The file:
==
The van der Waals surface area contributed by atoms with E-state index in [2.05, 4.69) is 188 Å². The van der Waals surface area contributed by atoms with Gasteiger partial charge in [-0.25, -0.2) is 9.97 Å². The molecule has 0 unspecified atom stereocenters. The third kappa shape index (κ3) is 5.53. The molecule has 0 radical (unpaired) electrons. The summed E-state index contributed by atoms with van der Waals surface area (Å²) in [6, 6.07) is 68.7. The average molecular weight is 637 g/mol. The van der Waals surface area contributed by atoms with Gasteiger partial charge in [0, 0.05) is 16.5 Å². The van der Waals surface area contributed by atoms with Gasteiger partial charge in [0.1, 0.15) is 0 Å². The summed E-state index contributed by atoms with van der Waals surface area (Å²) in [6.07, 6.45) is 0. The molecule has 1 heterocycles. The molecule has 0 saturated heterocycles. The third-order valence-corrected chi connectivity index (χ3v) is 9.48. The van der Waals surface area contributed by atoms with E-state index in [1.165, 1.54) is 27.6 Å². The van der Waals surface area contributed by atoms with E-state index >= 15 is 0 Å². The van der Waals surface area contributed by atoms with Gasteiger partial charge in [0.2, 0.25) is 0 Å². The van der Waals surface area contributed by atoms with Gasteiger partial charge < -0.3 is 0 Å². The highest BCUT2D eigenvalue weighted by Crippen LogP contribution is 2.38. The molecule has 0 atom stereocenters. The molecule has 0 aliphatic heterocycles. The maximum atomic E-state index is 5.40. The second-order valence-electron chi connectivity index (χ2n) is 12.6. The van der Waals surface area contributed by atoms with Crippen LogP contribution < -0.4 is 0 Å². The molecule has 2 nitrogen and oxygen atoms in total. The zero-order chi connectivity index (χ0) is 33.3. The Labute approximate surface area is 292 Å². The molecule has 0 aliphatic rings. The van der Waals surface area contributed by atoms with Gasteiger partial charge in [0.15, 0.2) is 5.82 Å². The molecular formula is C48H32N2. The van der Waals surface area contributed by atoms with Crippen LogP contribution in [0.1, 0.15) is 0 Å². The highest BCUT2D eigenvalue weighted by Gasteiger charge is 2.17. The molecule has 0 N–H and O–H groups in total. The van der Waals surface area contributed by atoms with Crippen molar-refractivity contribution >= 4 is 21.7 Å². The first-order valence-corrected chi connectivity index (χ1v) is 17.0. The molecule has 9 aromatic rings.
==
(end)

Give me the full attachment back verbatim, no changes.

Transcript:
The van der Waals surface area contributed by atoms with E-state index in [2.05, 4.69) is 188 Å². The van der Waals surface area contributed by atoms with Gasteiger partial charge in [-0.25, -0.2) is 9.97 Å². The molecule has 0 unspecified atom stereocenters. The third kappa shape index (κ3) is 5.53. The molecule has 0 radical (unpaired) electrons. The summed E-state index contributed by atoms with van der Waals surface area (Å²) in [6, 6.07) is 68.7. The average molecular weight is 637 g/mol. The van der Waals surface area contributed by atoms with Gasteiger partial charge in [0, 0.05) is 16.5 Å². The van der Waals surface area contributed by atoms with Gasteiger partial charge in [0.1, 0.15) is 0 Å². The summed E-state index contributed by atoms with van der Waals surface area (Å²) in [6.07, 6.45) is 0. The molecule has 1 heterocycles. The molecule has 0 saturated heterocycles. The third-order valence-corrected chi connectivity index (χ3v) is 9.48. The van der Waals surface area contributed by atoms with E-state index in [1.165, 1.54) is 27.6 Å². The van der Waals surface area contributed by atoms with E-state index >= 15 is 0 Å². The van der Waals surface area contributed by atoms with Gasteiger partial charge in [0.2, 0.25) is 0 Å². The van der Waals surface area contributed by atoms with Gasteiger partial charge < -0.3 is 0 Å². The highest BCUT2D eigenvalue weighted by Crippen LogP contribution is 2.38. The molecule has 0 atom stereocenters. The molecule has 0 aliphatic heterocycles. The maximum atomic E-state index is 5.40. The second-order valence-electron chi connectivity index (χ2n) is 12.6. The van der Waals surface area contributed by atoms with Crippen LogP contribution < -0.4 is 0 Å². The molecule has 2 nitrogen and oxygen atoms in total. The zero-order chi connectivity index (χ0) is 33.3. The Labute approximate surface area is 292 Å². The molecule has 0 aliphatic rings. The van der Waals surface area contributed by atoms with Gasteiger partial charge in [0.15, 0.2) is 5.82 Å². The molecular formula is C48H32N2. The van der Waals surface area contributed by atoms with Crippen LogP contribution in [0.1, 0.15) is 0 Å². The highest BCUT2D eigenvalue weighted by Gasteiger charge is 2.17. The molecule has 0 N–H and O–H groups in total. The van der Waals surface area contributed by atoms with Crippen molar-refractivity contribution >= 4 is 21.7 Å². The first-order valence-corrected chi connectivity index (χ1v) is 17.0. The molecule has 9 aromatic rings.